Scientific Argumentation in Chemistry Education: Implications and Suggestions

  •  Lee Yeng Hong    
  •  Corrienna Abdul Talib    


The Malaysia Education Blueprint 2012-2025 reveals the aspiration of government to prepare Malaysian children to meet the challenges of a 21st century economy. Nonetheless, Malaysia has a long way to go to achieve this target. PISA (2015) result indicates that Malaysian students have problems in reasoning skills. To achieve the target, Educational Blueprint advocates infusion of inquiry-based instruction in classrooms for students to acquire critical thinking skill. Critical thinking skill is a 21st century learning skill the students need to possess in today’s global economy. This skill includes the ability of individual to reason effectively. Scientific argumentation is a skill to promote critical thinking of students. Being the essential element of scientific inquiry and important activity in scientific reasoning, scientific argumentation helps students to develop and refine scientific knowledge. It is imperative to implement scientific argumentation in science classrooms. The purpose of this paper aims to raise some issues, including the results of previous studies about the impact of scientific argumentation on science achievement, the rationale for focusing on monological models in the three classification of argumentation models, and address the issues about the appropriateness of Toulmin argument model (an example of monologoical models), which is prevailed in science education to promote students’ scientific argumentation skills. Finally, this paper will outline some suggestions regarding implementation of Toulmin argument model to promote scientific argumentation in chemistry education.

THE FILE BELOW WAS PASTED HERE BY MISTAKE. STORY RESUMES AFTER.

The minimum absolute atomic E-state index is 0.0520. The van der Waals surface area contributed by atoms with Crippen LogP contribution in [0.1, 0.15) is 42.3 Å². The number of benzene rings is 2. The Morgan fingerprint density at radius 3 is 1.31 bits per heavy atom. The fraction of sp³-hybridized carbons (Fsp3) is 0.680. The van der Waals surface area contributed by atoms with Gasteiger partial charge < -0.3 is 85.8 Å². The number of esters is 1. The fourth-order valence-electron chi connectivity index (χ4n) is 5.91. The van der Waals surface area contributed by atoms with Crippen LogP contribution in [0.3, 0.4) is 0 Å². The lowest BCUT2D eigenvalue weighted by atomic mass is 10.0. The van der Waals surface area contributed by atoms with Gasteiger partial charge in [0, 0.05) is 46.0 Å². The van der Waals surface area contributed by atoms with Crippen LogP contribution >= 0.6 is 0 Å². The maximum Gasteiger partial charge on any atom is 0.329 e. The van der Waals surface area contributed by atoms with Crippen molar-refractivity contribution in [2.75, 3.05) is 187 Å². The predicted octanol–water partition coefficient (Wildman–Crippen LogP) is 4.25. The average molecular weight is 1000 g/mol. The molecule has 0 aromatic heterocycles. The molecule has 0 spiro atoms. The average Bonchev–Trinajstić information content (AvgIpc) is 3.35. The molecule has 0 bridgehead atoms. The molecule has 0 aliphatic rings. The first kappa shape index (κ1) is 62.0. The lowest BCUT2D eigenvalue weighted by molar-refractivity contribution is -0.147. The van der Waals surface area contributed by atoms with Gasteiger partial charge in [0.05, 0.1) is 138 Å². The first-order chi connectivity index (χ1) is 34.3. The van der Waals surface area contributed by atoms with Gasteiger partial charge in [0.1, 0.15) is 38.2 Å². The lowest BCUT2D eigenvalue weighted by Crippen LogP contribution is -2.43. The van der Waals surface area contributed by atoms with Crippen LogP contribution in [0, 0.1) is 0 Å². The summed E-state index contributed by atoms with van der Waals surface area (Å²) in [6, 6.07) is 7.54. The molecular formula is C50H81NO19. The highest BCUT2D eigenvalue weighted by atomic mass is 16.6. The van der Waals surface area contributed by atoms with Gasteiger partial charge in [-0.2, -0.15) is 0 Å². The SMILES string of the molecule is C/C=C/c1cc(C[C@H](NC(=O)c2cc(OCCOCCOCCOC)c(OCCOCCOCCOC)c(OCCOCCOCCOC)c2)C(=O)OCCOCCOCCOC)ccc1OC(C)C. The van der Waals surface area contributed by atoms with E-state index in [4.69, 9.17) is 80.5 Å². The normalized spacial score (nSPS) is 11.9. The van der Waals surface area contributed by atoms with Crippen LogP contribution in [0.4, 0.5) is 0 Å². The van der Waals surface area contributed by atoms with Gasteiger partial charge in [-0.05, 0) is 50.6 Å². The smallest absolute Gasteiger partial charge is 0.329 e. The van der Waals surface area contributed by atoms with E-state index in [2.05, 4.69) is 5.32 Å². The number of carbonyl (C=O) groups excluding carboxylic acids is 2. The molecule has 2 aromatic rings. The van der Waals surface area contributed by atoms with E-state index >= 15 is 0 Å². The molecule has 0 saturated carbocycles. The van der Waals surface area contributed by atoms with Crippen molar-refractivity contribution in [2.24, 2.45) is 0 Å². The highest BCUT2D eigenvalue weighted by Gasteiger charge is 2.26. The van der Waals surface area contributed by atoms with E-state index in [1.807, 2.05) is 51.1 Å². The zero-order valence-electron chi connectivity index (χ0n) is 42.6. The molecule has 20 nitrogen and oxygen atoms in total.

This work is licensed under a Creative Commons Attribution 4.0 License.